The Code Red Hype Hall Of Shame
'We've had no end of entertainment these past weeks with the Code Red and Code Red Junior IIS worms. Vast battalions of 'security experts' paraded themselves eagerly before the press, trotting out their finest doomsday quotes for a shot at fifteen minutes of fame. Meanwhile, legions of well-groomed, academically-inclined twinkies armed with tape recorders and Masters' Degrees in journalism greedily sucked them up, and obediently generated the most laughable headlines predicting that Code Red would break the Internet.'
Just in time for Code Red III, bigger and badder then both its daddy and its grand-daddy! (Actually, I don't know that Code Red III derives from Code Red II; both may come from I. But's its more fun to say this way.)
Risking All to Expose the Taliban
'The seemingly endless list of activities banned by Afghanistan's ruling Taliban includes taking pictures of people and animals, using the Internet, educating girls and badmouthing the government.'
'The Revolutionary Association of Women of Afghanistan does all of the above.'
'The organization of social activists risks incarceration and worse to expose atrocities committed by one of the world's most repressive regimes. RAWA was founded in 1977, but only garnered international fame in 1997 after it launched a website documenting the bizarre and tragic details of life under the Taliban.'
This story provides an interesting contrast to the previous story about the increasing limits of geography... people using the 'net the way it was "meant" to be used. Be aware that the website is not for the sqeamish. You'll probably want to read the Wired article first.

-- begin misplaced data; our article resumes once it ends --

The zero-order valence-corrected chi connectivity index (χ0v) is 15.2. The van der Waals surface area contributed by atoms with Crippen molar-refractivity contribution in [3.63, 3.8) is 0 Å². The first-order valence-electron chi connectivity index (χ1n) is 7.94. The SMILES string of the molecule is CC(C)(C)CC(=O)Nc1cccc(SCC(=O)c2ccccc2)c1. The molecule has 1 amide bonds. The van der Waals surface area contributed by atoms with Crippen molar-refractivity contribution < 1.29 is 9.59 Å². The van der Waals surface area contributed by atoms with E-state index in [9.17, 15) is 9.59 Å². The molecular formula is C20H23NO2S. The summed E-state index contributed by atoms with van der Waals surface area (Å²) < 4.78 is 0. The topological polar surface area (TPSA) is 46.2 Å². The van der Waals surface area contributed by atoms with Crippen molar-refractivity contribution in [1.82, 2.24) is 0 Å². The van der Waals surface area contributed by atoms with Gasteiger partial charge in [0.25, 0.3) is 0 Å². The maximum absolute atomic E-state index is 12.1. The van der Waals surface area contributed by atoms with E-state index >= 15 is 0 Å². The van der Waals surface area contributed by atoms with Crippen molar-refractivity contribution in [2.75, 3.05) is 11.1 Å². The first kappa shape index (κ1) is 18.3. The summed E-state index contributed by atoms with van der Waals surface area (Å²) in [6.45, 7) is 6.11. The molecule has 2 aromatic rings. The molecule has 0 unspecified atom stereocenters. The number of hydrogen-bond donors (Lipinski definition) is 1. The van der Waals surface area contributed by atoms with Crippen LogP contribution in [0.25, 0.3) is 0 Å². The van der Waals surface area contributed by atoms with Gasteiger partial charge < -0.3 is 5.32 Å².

'It is certainly a pity that the Internet has not turned out to be quite the force for freedom that it once promised to be. But in many ways, the imposition of local rules may be better than the alternatives: no regulation at all, or a single set of rules for the whole world. A complete lack of regulation gives a free hand to cheats and criminals, and expecting countries with different cultural values to agree upon even a set of lowest-common-denominator rules is unrealistic. In some areas, maybe, such as extradition and consumer protection, some countries or groups of countries may be able to agree on common rules. But more controversial matters such as free speech, pornography and gambling are best regulated locally, even if that means some countries imposing laws that cyber-libertarians object to.'
Perfect Fear Factor Stunt
My wife has gotten addicted to NBC's "Fear Factor", and in a one-bedroom apartment where I'm currently home nearly all the time, that means by extension, so have I. A lot of people think it's a clear contender for the trashiest show on television, but I think that's only true from the "voyeur" point of view. From another point of view, the show also offer psychological insights into the contestants, though the insights aren't as profound as I think the Weakest Link may offer.
Revisiting isolation and its link to the Internet
Technology & Sociology
'The Internet has grown from an alpha-geek subculture to a near-ubiquitous presence and as it has grown, so have the challenges in assessing its impact on society. Attempting to distill any broad conclusions about its ultimate impact is an exercise akin to asking ``What is the impact of automotive technology on our lives?'' That question might have been useful in 1920, but today the answer would be so diffuse as to be meaningless. It is tougher still to point to the Net as the cause of any particular behavior.'
'We know anecdotally that people who decide to make the migration to digital culture don't go back. Their behavior online may change over time, but they don't just walk away from the Net. Over time, people learn to use the Net to augment existing social structures rather than replace them.'
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